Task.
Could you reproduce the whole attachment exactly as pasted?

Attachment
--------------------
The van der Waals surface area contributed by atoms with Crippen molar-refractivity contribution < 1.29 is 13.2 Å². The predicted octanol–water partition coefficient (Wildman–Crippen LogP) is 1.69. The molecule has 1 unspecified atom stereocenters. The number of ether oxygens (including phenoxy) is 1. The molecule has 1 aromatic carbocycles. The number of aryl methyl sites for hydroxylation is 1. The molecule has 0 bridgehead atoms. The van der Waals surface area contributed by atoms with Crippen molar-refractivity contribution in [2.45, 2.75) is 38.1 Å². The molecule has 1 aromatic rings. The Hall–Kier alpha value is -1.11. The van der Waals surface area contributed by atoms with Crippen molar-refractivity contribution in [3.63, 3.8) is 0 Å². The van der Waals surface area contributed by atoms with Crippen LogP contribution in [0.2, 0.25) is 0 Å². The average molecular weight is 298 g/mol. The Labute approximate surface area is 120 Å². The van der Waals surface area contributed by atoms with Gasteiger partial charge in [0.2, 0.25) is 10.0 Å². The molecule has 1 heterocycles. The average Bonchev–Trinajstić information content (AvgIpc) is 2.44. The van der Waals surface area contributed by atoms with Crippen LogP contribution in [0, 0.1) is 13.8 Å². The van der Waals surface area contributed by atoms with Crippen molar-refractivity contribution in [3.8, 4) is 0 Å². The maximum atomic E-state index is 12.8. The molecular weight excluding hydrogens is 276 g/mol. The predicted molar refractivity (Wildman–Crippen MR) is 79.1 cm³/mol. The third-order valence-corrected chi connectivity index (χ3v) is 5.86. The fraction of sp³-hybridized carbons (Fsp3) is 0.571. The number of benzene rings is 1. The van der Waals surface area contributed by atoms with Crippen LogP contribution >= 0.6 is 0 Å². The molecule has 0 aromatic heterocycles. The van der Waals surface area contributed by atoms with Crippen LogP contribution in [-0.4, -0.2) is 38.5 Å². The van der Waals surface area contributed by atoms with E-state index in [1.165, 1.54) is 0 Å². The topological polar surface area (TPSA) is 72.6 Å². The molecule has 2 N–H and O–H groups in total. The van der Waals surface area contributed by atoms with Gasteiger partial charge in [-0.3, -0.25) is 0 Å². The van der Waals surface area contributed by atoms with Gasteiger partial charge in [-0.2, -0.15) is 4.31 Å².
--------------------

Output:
The van der Waals surface area contributed by atoms with Crippen molar-refractivity contribution < 1.29 is 13.2 Å². The predicted octanol–water partition coefficient (Wildman–Crippen LogP) is 1.69. The molecule has 1 unspecified atom stereocenters. The number of ether oxygens (including phenoxy) is 1. The molecule has 1 aromatic carbocycles. The number of aryl methyl sites for hydroxylation is 1. The molecule has 0 bridgehead atoms. The van der Waals surface area contributed by atoms with Crippen molar-refractivity contribution in [2.45, 2.75) is 38.1 Å². The molecule has 1 aromatic rings. The Hall–Kier alpha value is -1.11. The van der Waals surface area contributed by atoms with Crippen molar-refractivity contribution in [3.63, 3.8) is 0 Å². The van der Waals surface area contributed by atoms with Crippen LogP contribution in [0.2, 0.25) is 0 Å². The average molecular weight is 298 g/mol. The Labute approximate surface area is 120 Å². The van der Waals surface area contributed by atoms with Gasteiger partial charge in [0.2, 0.25) is 10.0 Å². The molecule has 1 heterocycles. The average Bonchev–Trinajstić information content (AvgIpc) is 2.44. The van der Waals surface area contributed by atoms with Crippen LogP contribution in [0, 0.1) is 13.8 Å². The van der Waals surface area contributed by atoms with Crippen molar-refractivity contribution in [3.8, 4) is 0 Å². The maximum atomic E-state index is 12.8. The molecular weight excluding hydrogens is 276 g/mol. The predicted molar refractivity (Wildman–Crippen MR) is 79.1 cm³/mol. The third-order valence-corrected chi connectivity index (χ3v) is 5.86. The fraction of sp³-hybridized carbons (Fsp3) is 0.571. The number of benzene rings is 1. The van der Waals surface area contributed by atoms with Crippen LogP contribution >= 0.6 is 0 Å². The molecule has 0 aromatic heterocycles. The van der Waals surface area contributed by atoms with Crippen LogP contribution in [-0.4, -0.2) is 38.5 Å². The van der Waals surface area contributed by atoms with E-state index in [1.165, 1.54) is 0 Å². The topological polar surface area (TPSA) is 72.6 Å². The molecule has 2 N–H and O–H groups in total. The van der Waals surface area contributed by atoms with Gasteiger partial charge in [-0.3, -0.25) is 0 Å². The van der Waals surface area contributed by atoms with Gasteiger partial charge in [-0.2, -0.15) is 4.31 Å².